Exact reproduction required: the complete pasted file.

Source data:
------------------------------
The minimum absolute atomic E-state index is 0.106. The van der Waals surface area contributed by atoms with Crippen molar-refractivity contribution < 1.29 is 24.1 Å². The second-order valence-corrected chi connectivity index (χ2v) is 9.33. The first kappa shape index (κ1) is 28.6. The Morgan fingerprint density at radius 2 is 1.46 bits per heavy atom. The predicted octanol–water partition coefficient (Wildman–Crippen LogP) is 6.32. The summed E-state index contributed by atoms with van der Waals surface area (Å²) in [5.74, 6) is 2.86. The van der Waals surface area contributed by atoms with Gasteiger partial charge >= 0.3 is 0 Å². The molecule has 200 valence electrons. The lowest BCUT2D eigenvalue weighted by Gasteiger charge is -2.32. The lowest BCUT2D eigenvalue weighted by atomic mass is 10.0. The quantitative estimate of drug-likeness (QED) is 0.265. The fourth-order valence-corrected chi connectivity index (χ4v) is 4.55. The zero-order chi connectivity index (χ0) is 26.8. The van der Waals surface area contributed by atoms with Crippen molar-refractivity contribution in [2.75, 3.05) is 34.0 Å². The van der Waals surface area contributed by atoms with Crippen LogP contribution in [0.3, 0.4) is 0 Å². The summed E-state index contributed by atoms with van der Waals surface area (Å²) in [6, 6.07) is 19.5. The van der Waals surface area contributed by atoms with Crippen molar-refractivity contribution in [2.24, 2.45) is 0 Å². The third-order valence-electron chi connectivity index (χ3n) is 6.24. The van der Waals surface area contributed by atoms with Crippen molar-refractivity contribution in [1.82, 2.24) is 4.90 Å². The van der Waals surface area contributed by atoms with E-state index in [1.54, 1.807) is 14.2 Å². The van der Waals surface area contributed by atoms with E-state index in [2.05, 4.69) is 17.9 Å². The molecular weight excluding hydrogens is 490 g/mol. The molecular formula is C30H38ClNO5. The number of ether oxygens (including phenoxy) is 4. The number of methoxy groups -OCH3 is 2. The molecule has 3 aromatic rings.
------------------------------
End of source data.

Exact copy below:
The minimum absolute atomic E-state index is 0.106. The van der Waals surface area contributed by atoms with Crippen molar-refractivity contribution < 1.29 is 24.1 Å². The second-order valence-corrected chi connectivity index (χ2v) is 9.33. The first kappa shape index (κ1) is 28.6. The Morgan fingerprint density at radius 2 is 1.46 bits per heavy atom. The predicted octanol–water partition coefficient (Wildman–Crippen LogP) is 6.32. The summed E-state index contributed by atoms with van der Waals surface area (Å²) in [5.74, 6) is 2.86. The van der Waals surface area contributed by atoms with Gasteiger partial charge >= 0.3 is 0 Å². The molecule has 200 valence electrons. The lowest BCUT2D eigenvalue weighted by Gasteiger charge is -2.32. The lowest BCUT2D eigenvalue weighted by atomic mass is 10.0. The quantitative estimate of drug-likeness (QED) is 0.265. The fourth-order valence-corrected chi connectivity index (χ4v) is 4.55. The zero-order chi connectivity index (χ0) is 26.8. The van der Waals surface area contributed by atoms with Crippen molar-refractivity contribution in [2.75, 3.05) is 34.0 Å². The van der Waals surface area contributed by atoms with Crippen LogP contribution in [0.3, 0.4) is 0 Å². The summed E-state index contributed by atoms with van der Waals surface area (Å²) in [6, 6.07) is 19.5. The van der Waals surface area contributed by atoms with Crippen molar-refractivity contribution in [2.24, 2.45) is 0 Å². The third-order valence-electron chi connectivity index (χ3n) is 6.24. The van der Waals surface area contributed by atoms with Crippen molar-refractivity contribution in [1.82, 2.24) is 4.90 Å². The van der Waals surface area contributed by atoms with E-state index in [1.54, 1.807) is 14.2 Å². The van der Waals surface area contributed by atoms with E-state index in [2.05, 4.69) is 17.9 Å². The molecular weight excluding hydrogens is 490 g/mol. The molecular formula is C30H38ClNO5. The number of ether oxygens (including phenoxy) is 4. The number of methoxy groups -OCH3 is 2. The molecule has 3 aromatic rings.